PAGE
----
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Securing Energy IT Networks for a More Reliable Grid

Securing Energy IT Networks for a More Reliable Grid

Much of the talk around energy grid security tends to focus on protecting power generators, sub stations, and utility control panels, given the stakes around an Operational Technology (OT) breach, which could be devastatingly high in terms of grid reliability, resiliency and safety. However, the reality for most conventional energy industrial control systems is the majority of power generation and transmission systems are segregated from IT networks and offline in nature, resulting in a pretty healthy track record in terms of warding off hacks.

What doesn’t share the same limelight is how IT network breaches impact grid provider Service Level Agreements (SLAs), workforce productivity and possible loss of enterprise and customer data.

This point was recently illuminated when US Fortune 500 energy provider Entergy discovered malware on its corporate network. Like many energy companies, Entergy is bombarded with network threats from a variety of sources. As cited in The Idaho National Laboratory August 2016 report, ‘Cyber Threat and Vulnerability Analysis of the US Electric Sector’ “there have been no reported targeted cyber-attacks carried out against utilities in the US that have resulted in permanent or long term damage to power system operations thus far, yet electric utilities throughout the US have seen a steady rise in cyber and physical security-related events that continue to raise concern.”

The malware detection within the Entergy network resulted in a heightened threat level by a Mid-West Independent System Operator (ISO) that limited Entergy’s access to the ISO’s network for a short period while systems were scanned, malware removed and networks deemed clean. Although according to Entergy the hack did not result in loss of customer, employee or operational data, it serves as a reminder to all energy IT and CISO personnel that the impact of IT breaches can have very real consequences to service levels and compliance around data protection.

Phishing Is a Leading Attack Vector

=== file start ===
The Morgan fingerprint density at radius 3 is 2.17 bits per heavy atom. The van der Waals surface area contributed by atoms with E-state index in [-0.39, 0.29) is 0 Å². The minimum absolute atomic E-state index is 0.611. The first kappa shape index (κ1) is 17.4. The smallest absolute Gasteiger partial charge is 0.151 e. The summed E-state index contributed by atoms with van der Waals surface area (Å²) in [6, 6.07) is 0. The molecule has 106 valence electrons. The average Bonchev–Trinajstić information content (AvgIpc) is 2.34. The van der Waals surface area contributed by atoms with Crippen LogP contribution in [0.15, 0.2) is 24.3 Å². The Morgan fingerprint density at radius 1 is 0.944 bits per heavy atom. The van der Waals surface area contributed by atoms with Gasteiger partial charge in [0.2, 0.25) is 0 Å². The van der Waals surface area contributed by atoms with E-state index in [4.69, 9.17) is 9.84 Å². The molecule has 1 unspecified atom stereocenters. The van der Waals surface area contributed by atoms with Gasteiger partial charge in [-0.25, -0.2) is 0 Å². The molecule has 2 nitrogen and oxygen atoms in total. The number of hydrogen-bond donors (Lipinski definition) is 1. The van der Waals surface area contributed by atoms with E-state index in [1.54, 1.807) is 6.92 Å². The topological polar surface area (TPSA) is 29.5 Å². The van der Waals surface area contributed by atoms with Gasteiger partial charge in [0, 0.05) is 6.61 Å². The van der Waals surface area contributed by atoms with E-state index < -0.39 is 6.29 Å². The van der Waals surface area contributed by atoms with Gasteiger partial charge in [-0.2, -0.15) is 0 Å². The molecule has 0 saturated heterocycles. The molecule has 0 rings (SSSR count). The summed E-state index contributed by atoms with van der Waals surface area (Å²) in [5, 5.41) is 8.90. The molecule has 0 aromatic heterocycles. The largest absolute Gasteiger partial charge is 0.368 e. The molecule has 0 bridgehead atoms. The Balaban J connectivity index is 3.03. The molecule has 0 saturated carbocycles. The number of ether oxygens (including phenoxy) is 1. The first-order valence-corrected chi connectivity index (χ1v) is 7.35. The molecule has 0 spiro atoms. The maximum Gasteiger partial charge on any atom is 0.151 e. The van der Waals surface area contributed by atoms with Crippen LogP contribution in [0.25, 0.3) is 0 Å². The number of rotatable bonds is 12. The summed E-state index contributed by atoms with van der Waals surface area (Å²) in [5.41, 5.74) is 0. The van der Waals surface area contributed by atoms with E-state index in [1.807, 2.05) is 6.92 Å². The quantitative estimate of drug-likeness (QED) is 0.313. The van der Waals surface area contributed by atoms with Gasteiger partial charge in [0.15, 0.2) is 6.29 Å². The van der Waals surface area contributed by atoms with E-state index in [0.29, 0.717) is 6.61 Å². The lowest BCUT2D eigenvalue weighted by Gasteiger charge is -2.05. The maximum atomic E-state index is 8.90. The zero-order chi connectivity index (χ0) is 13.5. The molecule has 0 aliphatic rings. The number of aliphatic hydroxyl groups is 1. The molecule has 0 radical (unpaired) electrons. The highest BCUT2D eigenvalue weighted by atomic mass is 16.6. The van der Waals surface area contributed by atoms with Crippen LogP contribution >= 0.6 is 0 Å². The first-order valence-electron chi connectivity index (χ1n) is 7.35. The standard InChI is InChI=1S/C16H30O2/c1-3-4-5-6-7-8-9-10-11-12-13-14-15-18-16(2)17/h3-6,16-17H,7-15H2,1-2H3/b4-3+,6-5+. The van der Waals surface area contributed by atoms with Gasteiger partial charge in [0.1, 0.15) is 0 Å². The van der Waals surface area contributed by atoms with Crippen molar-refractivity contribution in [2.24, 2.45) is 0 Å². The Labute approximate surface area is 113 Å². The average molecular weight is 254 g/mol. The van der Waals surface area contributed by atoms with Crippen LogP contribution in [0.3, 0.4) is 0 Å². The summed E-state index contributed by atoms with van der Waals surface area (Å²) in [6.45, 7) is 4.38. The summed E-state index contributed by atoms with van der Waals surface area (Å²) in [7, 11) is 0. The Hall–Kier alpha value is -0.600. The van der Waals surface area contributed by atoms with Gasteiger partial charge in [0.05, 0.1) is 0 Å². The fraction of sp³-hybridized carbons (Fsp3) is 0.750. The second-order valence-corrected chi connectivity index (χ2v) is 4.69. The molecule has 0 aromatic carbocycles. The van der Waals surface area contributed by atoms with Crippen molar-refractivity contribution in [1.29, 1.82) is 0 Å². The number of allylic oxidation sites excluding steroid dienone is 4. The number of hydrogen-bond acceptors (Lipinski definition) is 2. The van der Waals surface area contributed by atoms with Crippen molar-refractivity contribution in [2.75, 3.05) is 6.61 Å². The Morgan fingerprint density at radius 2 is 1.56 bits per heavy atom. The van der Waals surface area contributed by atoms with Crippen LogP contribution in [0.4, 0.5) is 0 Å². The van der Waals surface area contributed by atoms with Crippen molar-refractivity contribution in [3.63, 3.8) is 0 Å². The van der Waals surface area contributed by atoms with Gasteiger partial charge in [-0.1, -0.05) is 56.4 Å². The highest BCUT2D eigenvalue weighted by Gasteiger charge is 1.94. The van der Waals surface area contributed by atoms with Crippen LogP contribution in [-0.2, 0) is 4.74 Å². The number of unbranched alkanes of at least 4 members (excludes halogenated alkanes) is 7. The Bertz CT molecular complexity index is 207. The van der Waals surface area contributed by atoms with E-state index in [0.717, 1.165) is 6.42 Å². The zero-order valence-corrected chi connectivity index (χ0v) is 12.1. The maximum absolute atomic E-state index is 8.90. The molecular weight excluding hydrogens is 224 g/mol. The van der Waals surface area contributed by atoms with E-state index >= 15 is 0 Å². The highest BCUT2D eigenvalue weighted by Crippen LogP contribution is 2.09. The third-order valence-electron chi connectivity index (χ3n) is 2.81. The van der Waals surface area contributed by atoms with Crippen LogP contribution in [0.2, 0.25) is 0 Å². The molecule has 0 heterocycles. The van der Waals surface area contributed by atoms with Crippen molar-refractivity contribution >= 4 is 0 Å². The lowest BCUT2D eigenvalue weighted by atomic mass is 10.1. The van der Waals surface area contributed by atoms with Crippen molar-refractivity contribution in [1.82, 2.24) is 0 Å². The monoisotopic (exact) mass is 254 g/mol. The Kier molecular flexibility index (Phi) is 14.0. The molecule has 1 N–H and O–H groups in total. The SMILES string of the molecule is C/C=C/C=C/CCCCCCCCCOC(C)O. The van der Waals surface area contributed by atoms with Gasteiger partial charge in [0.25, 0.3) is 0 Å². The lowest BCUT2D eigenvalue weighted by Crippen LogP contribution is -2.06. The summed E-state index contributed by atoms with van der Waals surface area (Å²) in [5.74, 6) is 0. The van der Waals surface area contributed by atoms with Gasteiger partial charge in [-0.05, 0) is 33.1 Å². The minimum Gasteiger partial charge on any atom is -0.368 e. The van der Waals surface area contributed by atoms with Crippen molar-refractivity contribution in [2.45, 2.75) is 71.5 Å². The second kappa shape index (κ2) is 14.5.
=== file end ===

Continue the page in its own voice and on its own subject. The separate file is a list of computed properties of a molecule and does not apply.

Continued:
Often, most corporate network attacks start as a phishing email luring some unsuspecting staff member to either click on a link that triggers malware or provide confidential or access credentials used later to continue the network infiltration.

Yes, we’ve come a long way in recognizing a phony email, but attackers in many states-sponsored events are also making significant headway crafting very legitimate looking messages often targeted at unsuspecting control engineers with familiar emails masquerading as payroll, IT or HR department personnel.

Of course, cybersecurity training for staff must continue, however energy owners and operators must also equip staff with tools to assist with the easy recognition of phony emails and malicious sites that serve as initial threat vectors for the spread of malware loss of confidential data.

One such method is to use the tried and true method of digitally signing email from and to both internal and external grid participants – employees, contractors, regulators etc. Digitally signing email messages can be an easy and scalable solution for recipients to quickly ascertain if a message is originating from a trusted source.

Example digitally signed email showing the sender’s verified identity


Having certificates (which are necessary to digitally sign) issued from a trusted source provides the foundation for a trustworthy user experience. So what exactly is a trusted source? Well, there’s distinct and effective approaches:


  1. Rely on a trusted 3rd party Certificate Authority, as no distribution of trust anchors are needed, and mature audits are in place to comply with strict root program requirements
  2. Rely on your own private root of trust by issuing email signing certificates to staff, contractors, and members of your closed community from a certificate hierarchy dedicated to your organization..

As with most IT implementations, there are trade-offs with both approaches. Namely, on how certificates are provisioned and trust established. Here are some guidelines:



Publically Trusted

Privately Trusted

Ideal for secure messages among:

  • Energy Market Participants
  • Regulators
  • Supply chain members
  • Energy industry consortium members
  • Intercompany staff members
  • Contractors with company email
  • Intercompany staff members
  • Contractors with company email

How to provision and manage

  • External members “Bring your own cert”
  • Internal staff through pre-verified Organization profile
  • Automate through Active Directory Policy
  • Automate through Active Directory Policy


  • No trust anchor pre-configuration required
  • Private trust anchor provisioned through AD as policy
  • Private trust anchor provisioned through AD as policy


Either way, GlobalSign can help with cloud services that remove the complexities of managing PKI while being configured in a manner that meets grid-specific policy preferences.

 Have questions about digitally signing emails? Learn more about digitally signing and encrypting with S/MIME in our white paper or contact us with specific questions. 

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